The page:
St Andrews Church

 

ST ANDREW’S CHURCH, COMPTON DUNDON

 

In Compton Dundon we are very fortunate to have a Church community in the heart of our village: you will no doubt see our lovely Church building standing at the top of Goose Lane as you drive up Ham Lane from the main road.  You are sure to receive a warm welcome when you attend a Sunday service at 10 a.m.

 

The Church offers a variety of services.  The first Sunday in the month is ‘All Age Worship,’ a more informal, non-Eucharist service, led by David Hatrey.  David is a retired  Primary School Headteacher and his talks are always entertaining and thought provoking for children and adults alike.

 

The other Sundays are Eucharists, when everyone is welcome to take Communion during the Service.  In addition to our Parish Priest, Reverend Sharon Walker, we are fortunate to have another retired priest  living in Compton Dundon to lead us in worship.  In such a small place we can also boast two organists!

 

St Andrew’s social events have become well known and well attended by people from both here and further afield.  Examples include the Hog Roast in June, Pet Service and Harvest Lunch in September and our infamous Big Breakfast in November. Services and social events are all advertised in the monthly Village Newsletter (which can be downloaded on this site ) and on notice board posters around the village.  There are other seasonal opportunities to become involved, such as our Christmas carol singing and Church Choir.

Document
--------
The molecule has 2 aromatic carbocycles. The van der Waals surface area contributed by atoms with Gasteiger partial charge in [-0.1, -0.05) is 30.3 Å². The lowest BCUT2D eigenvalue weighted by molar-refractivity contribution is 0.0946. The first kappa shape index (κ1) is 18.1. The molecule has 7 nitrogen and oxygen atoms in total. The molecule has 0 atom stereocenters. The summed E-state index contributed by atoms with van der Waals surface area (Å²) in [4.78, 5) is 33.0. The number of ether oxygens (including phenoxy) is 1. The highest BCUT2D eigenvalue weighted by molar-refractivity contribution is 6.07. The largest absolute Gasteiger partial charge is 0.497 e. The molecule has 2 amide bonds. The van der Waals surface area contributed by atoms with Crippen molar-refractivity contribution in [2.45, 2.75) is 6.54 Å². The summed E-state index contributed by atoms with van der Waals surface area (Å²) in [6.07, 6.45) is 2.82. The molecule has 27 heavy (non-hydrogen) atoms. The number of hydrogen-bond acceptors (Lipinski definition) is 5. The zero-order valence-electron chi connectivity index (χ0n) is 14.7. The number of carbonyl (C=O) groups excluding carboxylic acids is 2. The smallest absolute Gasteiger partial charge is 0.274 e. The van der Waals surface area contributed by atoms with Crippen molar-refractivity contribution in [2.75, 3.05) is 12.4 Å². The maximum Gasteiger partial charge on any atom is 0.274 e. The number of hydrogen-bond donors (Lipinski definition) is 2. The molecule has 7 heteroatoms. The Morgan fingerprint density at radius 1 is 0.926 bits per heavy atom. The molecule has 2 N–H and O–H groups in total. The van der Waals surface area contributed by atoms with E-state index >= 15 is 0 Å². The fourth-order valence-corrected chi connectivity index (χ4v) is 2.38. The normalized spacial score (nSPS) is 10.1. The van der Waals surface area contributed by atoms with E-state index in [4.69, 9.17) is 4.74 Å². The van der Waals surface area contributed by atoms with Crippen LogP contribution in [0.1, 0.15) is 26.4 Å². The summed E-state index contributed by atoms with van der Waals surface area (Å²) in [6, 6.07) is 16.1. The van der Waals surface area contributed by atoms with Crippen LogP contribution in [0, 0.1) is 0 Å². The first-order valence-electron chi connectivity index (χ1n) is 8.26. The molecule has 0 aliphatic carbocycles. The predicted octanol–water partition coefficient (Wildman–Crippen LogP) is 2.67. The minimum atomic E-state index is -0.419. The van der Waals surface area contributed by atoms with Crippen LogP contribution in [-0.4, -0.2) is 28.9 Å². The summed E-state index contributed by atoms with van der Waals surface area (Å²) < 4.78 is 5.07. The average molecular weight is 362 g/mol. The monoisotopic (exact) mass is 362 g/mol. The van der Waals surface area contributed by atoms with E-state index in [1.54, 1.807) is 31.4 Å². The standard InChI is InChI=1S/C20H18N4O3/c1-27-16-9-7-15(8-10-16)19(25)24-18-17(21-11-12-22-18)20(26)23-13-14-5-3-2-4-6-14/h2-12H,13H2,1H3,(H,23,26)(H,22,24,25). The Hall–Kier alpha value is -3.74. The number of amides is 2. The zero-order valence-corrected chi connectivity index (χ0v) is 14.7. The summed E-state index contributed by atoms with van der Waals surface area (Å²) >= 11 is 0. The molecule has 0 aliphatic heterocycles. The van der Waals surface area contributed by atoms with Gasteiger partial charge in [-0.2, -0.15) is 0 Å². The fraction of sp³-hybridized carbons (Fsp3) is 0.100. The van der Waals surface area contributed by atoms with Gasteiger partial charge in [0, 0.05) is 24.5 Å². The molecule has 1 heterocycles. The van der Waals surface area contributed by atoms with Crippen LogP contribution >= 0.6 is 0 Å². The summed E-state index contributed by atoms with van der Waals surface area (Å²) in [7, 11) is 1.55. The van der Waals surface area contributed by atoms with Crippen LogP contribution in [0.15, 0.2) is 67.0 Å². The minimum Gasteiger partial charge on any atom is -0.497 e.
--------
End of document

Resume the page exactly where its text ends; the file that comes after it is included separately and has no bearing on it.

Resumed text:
So please do come along and join our friendly congregation …… we can even offer a great cup of coffee and biscuits at the end of the service!

 

St Andrew’s Church is situated in the Dundon part of the village between the two hills of Lollover and the Beacon. Dundon was recorded as existing in the 10th century and there was probably a church on the site then: the great yew tree in the churchyard, reputed to be over 1700 years old, was certainly here.
The Church is open daily for the solace of all who come in the firm belief that its peace and quiet where the prayers of generations have been offered brings healing, comfort and hope. There is a brief guide to a tour of the building and an invitation to visitors, who it is hoped will tarry a while, to comment in the book.